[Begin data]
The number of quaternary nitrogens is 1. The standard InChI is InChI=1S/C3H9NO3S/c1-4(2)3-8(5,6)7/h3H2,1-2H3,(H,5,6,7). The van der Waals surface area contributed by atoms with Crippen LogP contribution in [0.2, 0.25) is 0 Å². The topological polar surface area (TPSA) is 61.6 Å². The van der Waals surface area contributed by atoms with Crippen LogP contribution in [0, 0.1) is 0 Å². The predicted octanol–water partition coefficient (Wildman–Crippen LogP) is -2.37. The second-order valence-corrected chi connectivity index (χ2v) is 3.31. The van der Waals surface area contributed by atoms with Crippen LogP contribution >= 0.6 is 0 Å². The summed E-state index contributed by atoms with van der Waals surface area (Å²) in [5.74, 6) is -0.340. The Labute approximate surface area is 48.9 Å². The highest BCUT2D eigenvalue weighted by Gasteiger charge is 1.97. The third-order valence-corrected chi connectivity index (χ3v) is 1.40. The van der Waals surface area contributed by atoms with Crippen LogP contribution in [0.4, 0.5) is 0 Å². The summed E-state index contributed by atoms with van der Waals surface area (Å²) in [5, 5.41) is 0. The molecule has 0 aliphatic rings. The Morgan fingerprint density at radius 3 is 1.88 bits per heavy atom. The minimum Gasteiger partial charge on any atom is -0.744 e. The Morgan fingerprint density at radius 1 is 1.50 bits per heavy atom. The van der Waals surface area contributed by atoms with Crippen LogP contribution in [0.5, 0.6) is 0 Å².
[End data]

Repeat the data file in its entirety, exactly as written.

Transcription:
The number of quaternary nitrogens is 1. The standard InChI is InChI=1S/C3H9NO3S/c1-4(2)3-8(5,6)7/h3H2,1-2H3,(H,5,6,7). The van der Waals surface area contributed by atoms with Crippen LogP contribution in [0.2, 0.25) is 0 Å². The topological polar surface area (TPSA) is 61.6 Å². The van der Waals surface area contributed by atoms with Crippen LogP contribution in [0, 0.1) is 0 Å². The predicted octanol–water partition coefficient (Wildman–Crippen LogP) is -2.37. The second-order valence-corrected chi connectivity index (χ2v) is 3.31. The van der Waals surface area contributed by atoms with Crippen LogP contribution >= 0.6 is 0 Å². The summed E-state index contributed by atoms with van der Waals surface area (Å²) in [5.74, 6) is -0.340. The Labute approximate surface area is 48.9 Å². The highest BCUT2D eigenvalue weighted by Gasteiger charge is 1.97. The third-order valence-corrected chi connectivity index (χ3v) is 1.40. The van der Waals surface area contributed by atoms with Crippen LogP contribution in [0.4, 0.5) is 0 Å². The summed E-state index contributed by atoms with van der Waals surface area (Å²) in [5, 5.41) is 0. The molecule has 0 aliphatic rings. The Morgan fingerprint density at radius 3 is 1.88 bits per heavy atom. The minimum Gasteiger partial charge on any atom is -0.744 e. The Morgan fingerprint density at radius 1 is 1.50 bits per heavy atom. The van der Waals surface area contributed by atoms with Crippen LogP contribution in [0.5, 0.6) is 0 Å².